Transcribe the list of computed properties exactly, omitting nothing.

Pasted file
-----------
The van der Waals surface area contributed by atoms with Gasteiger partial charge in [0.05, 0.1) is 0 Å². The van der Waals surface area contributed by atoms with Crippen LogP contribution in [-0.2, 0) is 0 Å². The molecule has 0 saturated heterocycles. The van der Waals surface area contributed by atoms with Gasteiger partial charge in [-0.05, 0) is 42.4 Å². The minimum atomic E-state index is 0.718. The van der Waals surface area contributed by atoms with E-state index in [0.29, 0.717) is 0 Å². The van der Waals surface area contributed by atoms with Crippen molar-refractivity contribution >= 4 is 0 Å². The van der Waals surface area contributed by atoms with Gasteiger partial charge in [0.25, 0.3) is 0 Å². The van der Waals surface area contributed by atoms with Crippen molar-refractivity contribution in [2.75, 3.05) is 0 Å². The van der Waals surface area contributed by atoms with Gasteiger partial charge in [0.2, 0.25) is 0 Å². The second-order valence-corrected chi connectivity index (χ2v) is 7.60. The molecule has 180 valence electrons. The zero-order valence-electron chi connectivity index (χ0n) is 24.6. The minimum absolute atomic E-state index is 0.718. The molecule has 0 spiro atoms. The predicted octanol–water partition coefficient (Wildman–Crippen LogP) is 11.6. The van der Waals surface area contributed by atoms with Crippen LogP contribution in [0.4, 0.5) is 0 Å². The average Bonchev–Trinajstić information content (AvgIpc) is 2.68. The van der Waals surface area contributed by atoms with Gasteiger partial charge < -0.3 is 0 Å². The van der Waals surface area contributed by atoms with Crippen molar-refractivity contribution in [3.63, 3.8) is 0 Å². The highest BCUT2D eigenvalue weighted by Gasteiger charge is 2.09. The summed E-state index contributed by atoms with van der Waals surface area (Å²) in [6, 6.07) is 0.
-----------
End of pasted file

The van der Waals surface area contributed by atoms with Gasteiger partial charge in [0.05, 0.1) is 0 Å². The van der Waals surface area contributed by atoms with Crippen LogP contribution in [-0.2, 0) is 0 Å². The molecule has 0 saturated heterocycles. The van der Waals surface area contributed by atoms with Gasteiger partial charge in [-0.05, 0) is 42.4 Å². The minimum atomic E-state index is 0.718. The van der Waals surface area contributed by atoms with E-state index in [0.29, 0.717) is 0 Å². The van der Waals surface area contributed by atoms with Crippen molar-refractivity contribution >= 4 is 0 Å². The van der Waals surface area contributed by atoms with Gasteiger partial charge in [0.25, 0.3) is 0 Å². The van der Waals surface area contributed by atoms with Crippen molar-refractivity contribution in [2.75, 3.05) is 0 Å². The van der Waals surface area contributed by atoms with Gasteiger partial charge in [0.2, 0.25) is 0 Å². The second-order valence-corrected chi connectivity index (χ2v) is 7.60. The molecule has 180 valence electrons. The zero-order valence-electron chi connectivity index (χ0n) is 24.6. The minimum absolute atomic E-state index is 0.718. The molecule has 0 spiro atoms. The predicted octanol–water partition coefficient (Wildman–Crippen LogP) is 11.6. The van der Waals surface area contributed by atoms with Crippen LogP contribution in [0.4, 0.5) is 0 Å². The average Bonchev–Trinajstić information content (AvgIpc) is 2.68. The van der Waals surface area contributed by atoms with Gasteiger partial charge < -0.3 is 0 Å². The van der Waals surface area contributed by atoms with Crippen molar-refractivity contribution in [3.63, 3.8) is 0 Å². The highest BCUT2D eigenvalue weighted by Gasteiger charge is 2.09. The summed E-state index contributed by atoms with van der Waals surface area (Å²) in [6, 6.07) is 0.